- 5 Things to Watch in February’s Jobs Report (WSJ)
- Draghi Declares Victory for Bond-Buying Before It Starts (BBG)
- Apple Pay Sign-Ups Get Tougher as Banks Respond to Fraud (WSJ)
- As World’s Hottest Economy Unravels, Nigerians Feel the Squeeze (BBG)
- EU discontent over French budget deal's 'political bazaar' (Reuters)
- Foreign Takeovers See U.S. Losing Tax Revenue (WSJ)
- Goldman Shareholders’ Hope for Bigger Payout Dashed by Fed (BBG)
- Europe Stocks Headed for 31% Surge This Year Amid QE, Citi Says (BBG)
- Dollar revs up for jobs data, euro bonds rally on ECB (Reuters)
The question stands: how much longer will the Fed allow the ECB to export its recession to the US on the back of the soaring dollar, and how much longer will the market be deluded that "decoupling" is still possible despite a dramatic bout of weakness in recent US data. Look for the answer in today's BLS report, which - if the Fed is getting secound thoughts about its rate hike strategy in just 3 months - has to print well below 200,000 to send a very important message to the market about just how much weaker the US economy is than generally perceived. For now, however, the ECB is getting its way, and the question of just how much European QE is priced in, remains open, with peripheral bond yields dropping to new all time lows for yet another day, while the EURUSD has plunged to fresh 11 year lows, sliding below 1.094, and making every US corporation with European operations scream in terror. Looking at markets, US equities are just barely in the red, coiled to move either way when the seasonally-adjusted jobs data hits.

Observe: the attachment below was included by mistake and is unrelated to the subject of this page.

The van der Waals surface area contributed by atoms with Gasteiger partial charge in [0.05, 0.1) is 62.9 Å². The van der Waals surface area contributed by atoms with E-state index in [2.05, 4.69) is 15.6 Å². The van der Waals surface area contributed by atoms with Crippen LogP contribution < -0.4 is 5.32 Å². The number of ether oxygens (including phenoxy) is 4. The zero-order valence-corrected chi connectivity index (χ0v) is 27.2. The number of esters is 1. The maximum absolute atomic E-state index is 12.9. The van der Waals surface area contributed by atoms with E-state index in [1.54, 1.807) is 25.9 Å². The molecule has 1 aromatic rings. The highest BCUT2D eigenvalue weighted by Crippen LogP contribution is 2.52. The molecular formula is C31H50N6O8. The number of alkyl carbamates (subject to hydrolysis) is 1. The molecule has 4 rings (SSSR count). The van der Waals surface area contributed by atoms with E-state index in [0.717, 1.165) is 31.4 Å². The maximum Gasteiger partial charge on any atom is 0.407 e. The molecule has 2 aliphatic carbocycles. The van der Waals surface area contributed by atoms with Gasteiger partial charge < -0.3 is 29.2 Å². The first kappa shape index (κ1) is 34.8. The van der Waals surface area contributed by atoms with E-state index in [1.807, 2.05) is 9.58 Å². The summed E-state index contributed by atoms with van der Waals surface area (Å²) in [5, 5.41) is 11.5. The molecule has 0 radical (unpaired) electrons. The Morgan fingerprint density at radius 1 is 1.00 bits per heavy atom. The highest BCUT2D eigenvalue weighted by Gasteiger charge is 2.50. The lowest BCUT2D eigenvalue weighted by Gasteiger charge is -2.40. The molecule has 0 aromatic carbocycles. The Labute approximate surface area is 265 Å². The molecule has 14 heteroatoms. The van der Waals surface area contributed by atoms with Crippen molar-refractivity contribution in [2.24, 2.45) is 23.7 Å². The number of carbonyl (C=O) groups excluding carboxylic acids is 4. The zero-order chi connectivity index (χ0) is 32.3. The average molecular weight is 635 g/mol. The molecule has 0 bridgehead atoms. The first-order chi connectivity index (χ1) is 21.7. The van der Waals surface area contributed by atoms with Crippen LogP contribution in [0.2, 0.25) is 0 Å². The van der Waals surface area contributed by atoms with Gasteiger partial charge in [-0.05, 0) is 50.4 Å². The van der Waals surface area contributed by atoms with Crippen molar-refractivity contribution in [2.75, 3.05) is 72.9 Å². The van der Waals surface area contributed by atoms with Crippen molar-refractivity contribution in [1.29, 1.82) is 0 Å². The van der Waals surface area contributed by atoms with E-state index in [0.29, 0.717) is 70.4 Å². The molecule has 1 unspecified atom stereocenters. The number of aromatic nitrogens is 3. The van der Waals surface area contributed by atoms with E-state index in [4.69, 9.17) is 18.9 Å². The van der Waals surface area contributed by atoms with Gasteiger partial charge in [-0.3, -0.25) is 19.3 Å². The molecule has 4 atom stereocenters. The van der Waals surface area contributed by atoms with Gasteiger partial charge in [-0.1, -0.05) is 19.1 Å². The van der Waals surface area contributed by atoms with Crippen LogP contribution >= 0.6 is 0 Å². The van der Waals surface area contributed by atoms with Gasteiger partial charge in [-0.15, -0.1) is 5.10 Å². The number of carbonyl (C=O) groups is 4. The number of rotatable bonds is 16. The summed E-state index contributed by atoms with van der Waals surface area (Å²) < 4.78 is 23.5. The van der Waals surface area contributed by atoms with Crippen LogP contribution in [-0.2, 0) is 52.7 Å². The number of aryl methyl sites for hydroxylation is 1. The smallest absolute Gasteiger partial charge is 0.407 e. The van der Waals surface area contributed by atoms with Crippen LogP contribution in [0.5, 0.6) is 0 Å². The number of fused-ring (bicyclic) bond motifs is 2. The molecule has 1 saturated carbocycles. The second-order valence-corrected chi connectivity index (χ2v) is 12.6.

The 2008 worldwide financial crisis was produced due to excessively easy monetary policy, which caused the largest debt driven mal-investment in housing, automobiles, and Chinese produced crap in world history. The consequences of this debt bacchanalia should have been the orderly liquidation of the Wall Street entities that created the crisis, the writing off of trillions in bad debt, corporate and personal bankruptcies of businesses and people who borrowed recklessly, a sharp steep economic decline to cleanse the excesses, and politicians who immediately began the process of reducing budgets and addressing long term unfunded unpayable liability promises. Instead, the psychotic oligarchs did not want to lose any of their power, wealth or control over the proletariat. They have done the exact opposite of what needed to be done.